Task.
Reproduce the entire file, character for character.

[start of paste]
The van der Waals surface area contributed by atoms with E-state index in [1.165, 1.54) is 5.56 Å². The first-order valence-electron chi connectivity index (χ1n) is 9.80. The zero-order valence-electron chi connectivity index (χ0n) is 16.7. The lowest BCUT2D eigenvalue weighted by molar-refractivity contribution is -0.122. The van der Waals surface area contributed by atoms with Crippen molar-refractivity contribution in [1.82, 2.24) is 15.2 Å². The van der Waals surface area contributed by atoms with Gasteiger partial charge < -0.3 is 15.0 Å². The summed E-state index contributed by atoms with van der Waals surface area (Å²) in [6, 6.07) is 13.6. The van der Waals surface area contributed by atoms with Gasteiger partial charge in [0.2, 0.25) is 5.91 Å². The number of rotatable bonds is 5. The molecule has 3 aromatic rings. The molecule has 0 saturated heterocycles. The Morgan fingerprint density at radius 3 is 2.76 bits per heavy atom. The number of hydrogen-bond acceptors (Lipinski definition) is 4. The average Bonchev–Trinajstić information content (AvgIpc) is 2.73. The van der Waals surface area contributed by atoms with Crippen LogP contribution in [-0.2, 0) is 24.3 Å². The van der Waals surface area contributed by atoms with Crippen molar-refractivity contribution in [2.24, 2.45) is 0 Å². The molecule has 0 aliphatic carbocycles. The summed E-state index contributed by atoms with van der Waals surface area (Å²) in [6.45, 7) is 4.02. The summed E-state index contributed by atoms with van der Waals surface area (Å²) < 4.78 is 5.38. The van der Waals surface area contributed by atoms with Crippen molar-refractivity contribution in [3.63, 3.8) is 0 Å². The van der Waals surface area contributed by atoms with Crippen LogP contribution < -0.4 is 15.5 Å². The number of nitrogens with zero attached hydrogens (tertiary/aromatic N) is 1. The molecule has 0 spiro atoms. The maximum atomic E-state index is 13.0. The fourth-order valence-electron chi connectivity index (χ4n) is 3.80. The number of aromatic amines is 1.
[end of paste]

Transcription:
The van der Waals surface area contributed by atoms with E-state index in [1.165, 1.54) is 5.56 Å². The first-order valence-electron chi connectivity index (χ1n) is 9.80. The zero-order valence-electron chi connectivity index (χ0n) is 16.7. The lowest BCUT2D eigenvalue weighted by molar-refractivity contribution is -0.122. The van der Waals surface area contributed by atoms with Crippen molar-refractivity contribution in [1.82, 2.24) is 15.2 Å². The van der Waals surface area contributed by atoms with Gasteiger partial charge < -0.3 is 15.0 Å². The summed E-state index contributed by atoms with van der Waals surface area (Å²) in [6, 6.07) is 13.6. The van der Waals surface area contributed by atoms with Gasteiger partial charge in [0.2, 0.25) is 5.91 Å². The number of rotatable bonds is 5. The molecule has 3 aromatic rings. The molecule has 0 saturated heterocycles. The Morgan fingerprint density at radius 3 is 2.76 bits per heavy atom. The number of hydrogen-bond acceptors (Lipinski definition) is 4. The average Bonchev–Trinajstić information content (AvgIpc) is 2.73. The van der Waals surface area contributed by atoms with Crippen LogP contribution in [-0.2, 0) is 24.3 Å². The van der Waals surface area contributed by atoms with Crippen molar-refractivity contribution in [2.24, 2.45) is 0 Å². The molecule has 0 aliphatic carbocycles. The summed E-state index contributed by atoms with van der Waals surface area (Å²) in [6.45, 7) is 4.02. The summed E-state index contributed by atoms with van der Waals surface area (Å²) < 4.78 is 5.38. The van der Waals surface area contributed by atoms with Crippen molar-refractivity contribution in [3.63, 3.8) is 0 Å². The van der Waals surface area contributed by atoms with Crippen LogP contribution < -0.4 is 15.5 Å². The number of nitrogens with zero attached hydrogens (tertiary/aromatic N) is 1. The molecule has 0 spiro atoms. The maximum atomic E-state index is 13.0. The fourth-order valence-electron chi connectivity index (χ4n) is 3.80. The number of aromatic amines is 1.